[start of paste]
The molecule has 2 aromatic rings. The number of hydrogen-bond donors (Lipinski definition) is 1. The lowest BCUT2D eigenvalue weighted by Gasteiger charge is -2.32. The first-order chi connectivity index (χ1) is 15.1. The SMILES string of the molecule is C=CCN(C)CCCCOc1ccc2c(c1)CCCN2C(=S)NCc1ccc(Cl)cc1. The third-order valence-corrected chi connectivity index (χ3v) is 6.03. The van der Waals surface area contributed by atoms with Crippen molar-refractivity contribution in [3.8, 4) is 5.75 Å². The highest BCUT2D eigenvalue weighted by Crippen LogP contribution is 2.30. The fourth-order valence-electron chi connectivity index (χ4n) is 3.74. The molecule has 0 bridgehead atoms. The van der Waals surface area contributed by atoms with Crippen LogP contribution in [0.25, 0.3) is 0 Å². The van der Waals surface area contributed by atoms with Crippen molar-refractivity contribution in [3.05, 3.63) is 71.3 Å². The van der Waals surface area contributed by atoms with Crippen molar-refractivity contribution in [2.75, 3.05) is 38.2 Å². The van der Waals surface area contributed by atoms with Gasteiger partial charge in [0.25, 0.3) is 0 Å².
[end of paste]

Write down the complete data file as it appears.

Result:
The molecule has 2 aromatic rings. The number of hydrogen-bond donors (Lipinski definition) is 1. The lowest BCUT2D eigenvalue weighted by Gasteiger charge is -2.32. The first-order chi connectivity index (χ1) is 15.1. The SMILES string of the molecule is C=CCN(C)CCCCOc1ccc2c(c1)CCCN2C(=S)NCc1ccc(Cl)cc1. The third-order valence-corrected chi connectivity index (χ3v) is 6.03. The van der Waals surface area contributed by atoms with Crippen molar-refractivity contribution in [3.8, 4) is 5.75 Å². The highest BCUT2D eigenvalue weighted by Crippen LogP contribution is 2.30. The fourth-order valence-electron chi connectivity index (χ4n) is 3.74. The molecule has 0 bridgehead atoms. The van der Waals surface area contributed by atoms with Crippen LogP contribution in [0.25, 0.3) is 0 Å². The van der Waals surface area contributed by atoms with Crippen molar-refractivity contribution in [3.05, 3.63) is 71.3 Å². The van der Waals surface area contributed by atoms with Crippen molar-refractivity contribution in [2.75, 3.05) is 38.2 Å². The van der Waals surface area contributed by atoms with Gasteiger partial charge in [0.25, 0.3) is 0 Å².